|The prices of petrol and diesel begin increasing at 2pm on Wednesday. This is the fifth hike of petrol and gasoline since early this year. —Photo xangdau
HA NOI (VNS)— The Ministry of Finance yesterday allowed petrol distributors to increase prices of petrol by a maximum of VND584 (US$2.78 cent) to VND24,214 ($1.15) per litre.
The hike began at 2pm.
Meanwhile, the price of diesel fuel was raised by VND653 per litre to VND22,963 and kerosene by VND384 to VND22,404 per litre.
The Viet Nam National Petroleum Group, which holds more than 50 per cent of the market share, reported its price hike of petrol Ron 92, which has been raised to VND24,210 per litre.
The ministry also asked businesses to stop drawing out from the nation's price stabilisation fund for petrol and diesel. Before the hike, businesses were allowed to dip into the fund to offset losses of VND200-300 per litre of petrol and diesel, respectively.
As for kerosene, businesses will continue using the fund at VND700 (3.33 cent) per litre because sales are low and businesses have been selling kerosene at a loss, with a selling price lower than the base price.
By December 10, the nation's price stabilisation fund for petrol and diesel had VND72 billion ($3.42 million).
This is the fifth hike for petrol and kerosene since early this year. There were also six price reductions during 2013.
The new price for petrol is still lower than the record price of more than VND25,000 per litre set in March this year.
Since November, the ministry had repeatedly emphasised that the petrol businesses had been suffering losses due to the world's price fluctuations.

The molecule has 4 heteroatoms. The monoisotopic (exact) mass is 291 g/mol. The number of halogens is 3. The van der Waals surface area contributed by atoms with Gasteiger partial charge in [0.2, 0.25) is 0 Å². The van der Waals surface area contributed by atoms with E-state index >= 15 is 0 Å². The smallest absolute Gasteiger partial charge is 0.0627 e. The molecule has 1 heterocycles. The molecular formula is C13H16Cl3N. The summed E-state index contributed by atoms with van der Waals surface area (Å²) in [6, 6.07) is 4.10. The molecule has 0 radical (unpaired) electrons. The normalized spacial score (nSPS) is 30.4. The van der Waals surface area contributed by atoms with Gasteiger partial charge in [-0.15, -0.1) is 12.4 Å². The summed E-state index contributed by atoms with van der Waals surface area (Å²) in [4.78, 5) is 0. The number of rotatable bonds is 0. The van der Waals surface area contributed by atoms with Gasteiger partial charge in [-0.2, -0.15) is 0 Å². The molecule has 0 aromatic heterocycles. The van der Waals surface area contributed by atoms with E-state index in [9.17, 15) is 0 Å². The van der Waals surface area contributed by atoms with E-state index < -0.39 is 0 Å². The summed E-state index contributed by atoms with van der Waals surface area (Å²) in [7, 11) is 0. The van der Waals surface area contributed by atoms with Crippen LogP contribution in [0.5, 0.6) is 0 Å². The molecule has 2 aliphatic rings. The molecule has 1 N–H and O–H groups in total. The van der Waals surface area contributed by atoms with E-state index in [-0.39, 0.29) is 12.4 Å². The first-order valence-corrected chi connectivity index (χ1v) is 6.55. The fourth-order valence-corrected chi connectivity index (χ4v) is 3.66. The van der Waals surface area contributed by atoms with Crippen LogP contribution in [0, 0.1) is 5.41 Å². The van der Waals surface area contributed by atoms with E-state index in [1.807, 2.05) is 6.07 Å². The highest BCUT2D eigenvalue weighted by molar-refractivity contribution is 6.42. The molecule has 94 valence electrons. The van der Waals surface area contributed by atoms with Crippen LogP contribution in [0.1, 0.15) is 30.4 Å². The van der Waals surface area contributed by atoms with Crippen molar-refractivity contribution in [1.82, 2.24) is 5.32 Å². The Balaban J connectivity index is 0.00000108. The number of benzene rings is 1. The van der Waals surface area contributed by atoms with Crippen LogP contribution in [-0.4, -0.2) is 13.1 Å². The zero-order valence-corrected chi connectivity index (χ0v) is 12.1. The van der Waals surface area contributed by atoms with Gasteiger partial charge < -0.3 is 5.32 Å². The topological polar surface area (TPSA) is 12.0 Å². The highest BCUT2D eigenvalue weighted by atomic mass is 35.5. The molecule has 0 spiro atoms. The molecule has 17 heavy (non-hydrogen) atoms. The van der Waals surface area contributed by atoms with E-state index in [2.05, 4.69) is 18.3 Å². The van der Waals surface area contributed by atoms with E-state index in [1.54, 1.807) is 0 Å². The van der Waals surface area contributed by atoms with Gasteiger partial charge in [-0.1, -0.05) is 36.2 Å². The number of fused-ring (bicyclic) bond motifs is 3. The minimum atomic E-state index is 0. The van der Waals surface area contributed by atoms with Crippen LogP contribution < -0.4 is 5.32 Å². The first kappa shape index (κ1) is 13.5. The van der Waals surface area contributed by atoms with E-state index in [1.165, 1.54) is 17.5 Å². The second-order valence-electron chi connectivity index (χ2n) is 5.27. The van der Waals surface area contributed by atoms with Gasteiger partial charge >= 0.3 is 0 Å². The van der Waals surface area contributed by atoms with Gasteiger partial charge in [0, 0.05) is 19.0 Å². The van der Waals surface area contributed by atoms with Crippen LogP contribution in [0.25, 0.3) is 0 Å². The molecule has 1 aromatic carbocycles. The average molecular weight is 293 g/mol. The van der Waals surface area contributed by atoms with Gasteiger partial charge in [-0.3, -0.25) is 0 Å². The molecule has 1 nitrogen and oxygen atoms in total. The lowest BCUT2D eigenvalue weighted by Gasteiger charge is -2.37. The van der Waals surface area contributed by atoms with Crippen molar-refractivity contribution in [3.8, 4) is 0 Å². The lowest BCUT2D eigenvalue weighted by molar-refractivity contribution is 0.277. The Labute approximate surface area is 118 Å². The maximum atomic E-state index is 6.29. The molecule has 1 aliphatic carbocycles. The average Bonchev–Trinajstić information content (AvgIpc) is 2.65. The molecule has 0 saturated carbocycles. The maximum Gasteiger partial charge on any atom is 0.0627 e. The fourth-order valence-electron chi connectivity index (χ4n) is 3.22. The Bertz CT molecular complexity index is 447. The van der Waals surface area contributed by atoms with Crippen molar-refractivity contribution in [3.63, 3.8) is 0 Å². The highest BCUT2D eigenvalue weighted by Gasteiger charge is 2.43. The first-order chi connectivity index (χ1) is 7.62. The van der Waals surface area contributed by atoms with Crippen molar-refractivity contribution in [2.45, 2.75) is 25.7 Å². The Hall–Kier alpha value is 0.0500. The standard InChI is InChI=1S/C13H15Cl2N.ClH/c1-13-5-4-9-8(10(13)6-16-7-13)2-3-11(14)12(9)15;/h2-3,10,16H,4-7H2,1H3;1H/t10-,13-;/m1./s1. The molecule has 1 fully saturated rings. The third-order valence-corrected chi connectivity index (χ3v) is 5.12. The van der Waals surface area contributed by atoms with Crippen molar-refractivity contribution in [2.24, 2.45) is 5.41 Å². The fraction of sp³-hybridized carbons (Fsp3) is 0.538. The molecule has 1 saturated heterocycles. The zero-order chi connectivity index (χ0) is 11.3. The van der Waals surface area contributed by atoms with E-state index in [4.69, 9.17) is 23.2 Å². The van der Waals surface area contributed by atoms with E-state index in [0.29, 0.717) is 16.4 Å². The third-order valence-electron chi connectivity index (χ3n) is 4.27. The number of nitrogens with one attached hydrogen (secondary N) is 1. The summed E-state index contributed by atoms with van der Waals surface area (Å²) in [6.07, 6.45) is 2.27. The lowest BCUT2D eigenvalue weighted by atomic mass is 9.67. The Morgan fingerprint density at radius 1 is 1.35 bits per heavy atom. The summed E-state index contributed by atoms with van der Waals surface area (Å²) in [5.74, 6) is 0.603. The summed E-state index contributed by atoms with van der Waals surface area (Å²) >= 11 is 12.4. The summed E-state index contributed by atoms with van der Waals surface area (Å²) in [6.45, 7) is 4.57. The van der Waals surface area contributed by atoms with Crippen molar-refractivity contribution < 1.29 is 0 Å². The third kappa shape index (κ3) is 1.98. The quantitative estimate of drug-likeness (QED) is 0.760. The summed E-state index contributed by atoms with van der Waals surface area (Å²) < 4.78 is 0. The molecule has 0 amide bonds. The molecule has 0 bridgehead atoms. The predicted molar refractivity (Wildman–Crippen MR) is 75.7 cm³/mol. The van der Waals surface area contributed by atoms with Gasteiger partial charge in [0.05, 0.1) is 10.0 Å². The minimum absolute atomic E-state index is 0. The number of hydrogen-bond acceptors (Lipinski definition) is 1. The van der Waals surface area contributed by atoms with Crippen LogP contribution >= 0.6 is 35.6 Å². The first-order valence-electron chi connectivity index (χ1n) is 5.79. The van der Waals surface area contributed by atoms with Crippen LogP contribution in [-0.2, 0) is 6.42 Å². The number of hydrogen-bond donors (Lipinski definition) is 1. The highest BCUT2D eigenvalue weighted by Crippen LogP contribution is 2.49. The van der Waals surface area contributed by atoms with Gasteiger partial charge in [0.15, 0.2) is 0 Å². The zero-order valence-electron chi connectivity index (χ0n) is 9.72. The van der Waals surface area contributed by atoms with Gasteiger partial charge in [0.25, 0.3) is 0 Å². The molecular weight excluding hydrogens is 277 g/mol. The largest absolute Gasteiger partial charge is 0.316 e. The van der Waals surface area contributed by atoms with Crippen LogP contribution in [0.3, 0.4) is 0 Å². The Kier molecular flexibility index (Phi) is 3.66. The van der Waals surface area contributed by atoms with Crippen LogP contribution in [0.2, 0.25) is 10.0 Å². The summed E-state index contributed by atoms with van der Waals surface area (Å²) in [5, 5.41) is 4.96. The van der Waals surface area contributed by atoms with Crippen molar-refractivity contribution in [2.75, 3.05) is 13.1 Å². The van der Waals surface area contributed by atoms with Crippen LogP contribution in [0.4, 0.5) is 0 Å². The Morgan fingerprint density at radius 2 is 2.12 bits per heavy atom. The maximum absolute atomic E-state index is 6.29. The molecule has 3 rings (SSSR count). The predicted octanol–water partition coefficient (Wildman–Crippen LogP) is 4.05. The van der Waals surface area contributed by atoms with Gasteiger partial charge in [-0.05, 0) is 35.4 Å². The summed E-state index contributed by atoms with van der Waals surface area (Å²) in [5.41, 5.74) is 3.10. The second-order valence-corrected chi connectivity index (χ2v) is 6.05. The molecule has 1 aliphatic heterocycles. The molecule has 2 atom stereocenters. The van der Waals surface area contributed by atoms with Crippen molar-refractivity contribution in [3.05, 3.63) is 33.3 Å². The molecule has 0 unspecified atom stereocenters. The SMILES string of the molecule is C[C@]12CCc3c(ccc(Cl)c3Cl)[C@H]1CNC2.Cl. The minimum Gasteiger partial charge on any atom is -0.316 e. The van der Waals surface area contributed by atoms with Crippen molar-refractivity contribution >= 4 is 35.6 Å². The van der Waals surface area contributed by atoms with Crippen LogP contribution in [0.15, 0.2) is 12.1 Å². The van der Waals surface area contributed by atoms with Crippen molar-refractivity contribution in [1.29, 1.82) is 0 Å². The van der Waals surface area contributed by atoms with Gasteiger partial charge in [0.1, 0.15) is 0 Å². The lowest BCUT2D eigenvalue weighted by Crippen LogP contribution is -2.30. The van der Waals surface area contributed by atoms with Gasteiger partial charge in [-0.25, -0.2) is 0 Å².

It is estimated that 70 per cent of the petrol in the local market was imported, so retail prices depended heavily on global fluctuations.
7 per cent limit
Petroleum traders can raise retail prices if price increases are not higher than 7 per cent, compared to previous prices, according to the amended Decree No 84/2009/ND-CP on trading petrol.
Under the Ministry of Industry and Trade's draft, which is publicised on its website for recommendations, if wholesale prices increase by 7-12 per cent, traders are required to submit their price hike plans to the ministries of Finance, and Industry and Trade, for approval two days before raising prices.
In case wholesale prices increase by more than 12 per cent, the Prime Minister will decide on measures to stabilise the petroleum market.
If wholesale prices decline less than 12 per cent, traders will have to cut retail prices. If the decline is more than 12 per cent, the traders will have to continuously cut their retail price after the Government increases import taxes and raises money that the traders have to contribute to the Price Stabilisation Fund.
Under the draft, the time between each price hike will be 15 days, instead of the current 30 days. The price would be determined after considering worldwide and regional prices during 15 consecutive days. — VNS